My Cape-Window Installation

It’s been a while since I last posted about my home.  Exterior work continues…north and west siding is complete and I’ve started work on the back yard or east side of the home which requires removal of a deck and sliding patio door, replace three windows, installing the water resistive barrier (WRB) with rain screen and re-side.  I am also planning on extending the roof eave to move the rain drip line further from the foundation.  More than enough weekend work for the summer.  First pic was taken right before I purchased the home.

There are three different siding types on this side of the home.  The original asbestos lap siding, from 1952 is on the second story dormer sides, a wood batten and board type around the back entry door, which I believe was installed around 2000, and vinyl siding which was installed around 2017.  I removed the sliding patio door late last fall so I could finish the master bedroom closet.

The windows were delayed a couple weeks so I installed the Henry Blueskin around the old window units with the plan to cut the Blueskin and replace pieces when the new windows arrived.   I’m not replacing the door, it’s in good enough shape but will eventually add a new storm door.

The subject of this post is the challenge of installing a new window when using both a self-adhered WRB and vented rain screen.  The home is sheathed with board sheathing, which is the one of the reasons I had such a poor blower door test, around 12 ACH50.  I am hoping to greatly increase the home’s comfort and efficiency.  Air sealing is a big part of the master plan and sealing all the gaps and cracks from the board sheathing is one of the steps.

The self adhered Blueskin will seal the face of the board sheathing, but where the boards are cut for the window openings, there’s the potential for lots of air movement.  Normally I would just extend the Blueskin membrane into the window jamb rough framing.  Because of the window delay, the Blueskin was cut around the old window.  Removal of the window left what you see in the picture above.  What I decided to do was add a piece of flashing tape around the sides, top and bottom.  I needed to add a little additional framing to slightly decrease the window rough opening to fit the new window.  I also pitched the sill a few degrees to allow any water that should enter the around the window to drain outwards.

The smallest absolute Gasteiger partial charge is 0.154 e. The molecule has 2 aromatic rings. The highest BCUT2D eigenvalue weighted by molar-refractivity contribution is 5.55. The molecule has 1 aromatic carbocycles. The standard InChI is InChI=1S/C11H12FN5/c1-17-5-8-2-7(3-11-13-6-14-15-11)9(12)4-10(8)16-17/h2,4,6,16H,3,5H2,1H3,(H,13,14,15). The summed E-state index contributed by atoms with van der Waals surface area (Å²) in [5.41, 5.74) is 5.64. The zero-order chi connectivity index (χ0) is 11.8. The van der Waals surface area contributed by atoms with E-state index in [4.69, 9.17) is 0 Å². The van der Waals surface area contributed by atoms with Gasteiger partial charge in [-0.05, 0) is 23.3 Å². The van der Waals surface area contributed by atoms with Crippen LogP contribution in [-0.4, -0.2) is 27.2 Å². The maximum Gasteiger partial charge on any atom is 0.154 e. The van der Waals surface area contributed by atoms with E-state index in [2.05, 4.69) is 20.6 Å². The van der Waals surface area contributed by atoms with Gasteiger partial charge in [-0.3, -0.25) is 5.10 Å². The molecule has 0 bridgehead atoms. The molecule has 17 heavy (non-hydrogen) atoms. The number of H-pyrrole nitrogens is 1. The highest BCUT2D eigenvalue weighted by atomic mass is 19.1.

I was given a sample of Siga’s Wigluv which was used for the air sealing.  If you’re not familiar with Wigluv, it’s one of the high quality European tapes being sold in North America, a very impressive tape to work with.  It’s air and water tight but still can allow outward drying if needed.  One of the few tapes available with a perm rating.  After taping the edges and framing joints, I added the 3/8 inch fir strips as window bucks to extend the window plane so it’s even with the vented rain screen fir strips.  I then cut narrow pieces of Blueskin and wrapped over the buck and into the sides of the window opening.

The top of the window will be addressed later.  The bottom was flashed with Henry’s FortiFlash Butyl flexible window flashing.  A product similar to Tyvek’s FlexWrap.